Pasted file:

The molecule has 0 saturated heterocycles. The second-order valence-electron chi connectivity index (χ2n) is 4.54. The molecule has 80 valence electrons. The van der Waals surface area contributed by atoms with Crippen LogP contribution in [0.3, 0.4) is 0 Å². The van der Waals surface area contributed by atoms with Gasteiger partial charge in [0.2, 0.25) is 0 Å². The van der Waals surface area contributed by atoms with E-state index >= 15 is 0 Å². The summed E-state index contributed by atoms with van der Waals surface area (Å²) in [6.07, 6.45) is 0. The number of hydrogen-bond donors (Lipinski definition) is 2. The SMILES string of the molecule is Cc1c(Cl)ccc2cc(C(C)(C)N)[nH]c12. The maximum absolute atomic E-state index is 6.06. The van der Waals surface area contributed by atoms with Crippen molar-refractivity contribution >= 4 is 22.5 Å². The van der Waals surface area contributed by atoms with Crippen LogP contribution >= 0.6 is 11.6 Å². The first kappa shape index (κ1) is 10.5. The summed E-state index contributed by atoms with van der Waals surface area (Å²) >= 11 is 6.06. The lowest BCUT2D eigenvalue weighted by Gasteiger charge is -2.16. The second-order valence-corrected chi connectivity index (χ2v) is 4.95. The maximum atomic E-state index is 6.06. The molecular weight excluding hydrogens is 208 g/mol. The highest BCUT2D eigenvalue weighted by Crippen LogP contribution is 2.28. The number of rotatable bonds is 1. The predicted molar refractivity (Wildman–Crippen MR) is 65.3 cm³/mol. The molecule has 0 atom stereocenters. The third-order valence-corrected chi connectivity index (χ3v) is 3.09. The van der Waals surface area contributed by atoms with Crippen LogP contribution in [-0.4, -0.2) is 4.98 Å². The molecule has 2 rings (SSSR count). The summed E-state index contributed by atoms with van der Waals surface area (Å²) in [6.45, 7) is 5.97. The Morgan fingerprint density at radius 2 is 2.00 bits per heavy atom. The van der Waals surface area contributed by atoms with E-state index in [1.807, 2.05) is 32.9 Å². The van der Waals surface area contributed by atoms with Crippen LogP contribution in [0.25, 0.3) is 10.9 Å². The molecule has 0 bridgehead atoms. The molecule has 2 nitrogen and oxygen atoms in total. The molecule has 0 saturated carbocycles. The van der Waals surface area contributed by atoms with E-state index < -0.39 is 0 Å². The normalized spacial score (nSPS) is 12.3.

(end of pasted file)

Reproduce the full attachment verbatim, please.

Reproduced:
The molecule has 0 saturated heterocycles. The second-order valence-electron chi connectivity index (χ2n) is 4.54. The molecule has 80 valence electrons. The van der Waals surface area contributed by atoms with Crippen LogP contribution in [0.3, 0.4) is 0 Å². The van der Waals surface area contributed by atoms with Gasteiger partial charge in [0.2, 0.25) is 0 Å². The van der Waals surface area contributed by atoms with E-state index >= 15 is 0 Å². The summed E-state index contributed by atoms with van der Waals surface area (Å²) in [6.07, 6.45) is 0. The number of hydrogen-bond donors (Lipinski definition) is 2. The SMILES string of the molecule is Cc1c(Cl)ccc2cc(C(C)(C)N)[nH]c12. The maximum absolute atomic E-state index is 6.06. The van der Waals surface area contributed by atoms with Crippen molar-refractivity contribution >= 4 is 22.5 Å². The van der Waals surface area contributed by atoms with Crippen LogP contribution >= 0.6 is 11.6 Å². The first kappa shape index (κ1) is 10.5. The summed E-state index contributed by atoms with van der Waals surface area (Å²) >= 11 is 6.06. The lowest BCUT2D eigenvalue weighted by Gasteiger charge is -2.16. The second-order valence-corrected chi connectivity index (χ2v) is 4.95. The maximum atomic E-state index is 6.06. The molecular weight excluding hydrogens is 208 g/mol. The highest BCUT2D eigenvalue weighted by Crippen LogP contribution is 2.28. The number of rotatable bonds is 1. The predicted molar refractivity (Wildman–Crippen MR) is 65.3 cm³/mol. The molecule has 0 atom stereocenters. The third-order valence-corrected chi connectivity index (χ3v) is 3.09. The van der Waals surface area contributed by atoms with Crippen LogP contribution in [-0.4, -0.2) is 4.98 Å². The molecule has 2 rings (SSSR count). The summed E-state index contributed by atoms with van der Waals surface area (Å²) in [6.45, 7) is 5.97. The Morgan fingerprint density at radius 2 is 2.00 bits per heavy atom. The van der Waals surface area contributed by atoms with E-state index in [1.807, 2.05) is 32.9 Å². The van der Waals surface area contributed by atoms with Crippen LogP contribution in [0.25, 0.3) is 10.9 Å². The molecule has 0 bridgehead atoms. The molecule has 2 nitrogen and oxygen atoms in total. The molecule has 0 saturated carbocycles. The van der Waals surface area contributed by atoms with E-state index < -0.39 is 0 Å². The normalized spacial score (nSPS) is 12.3.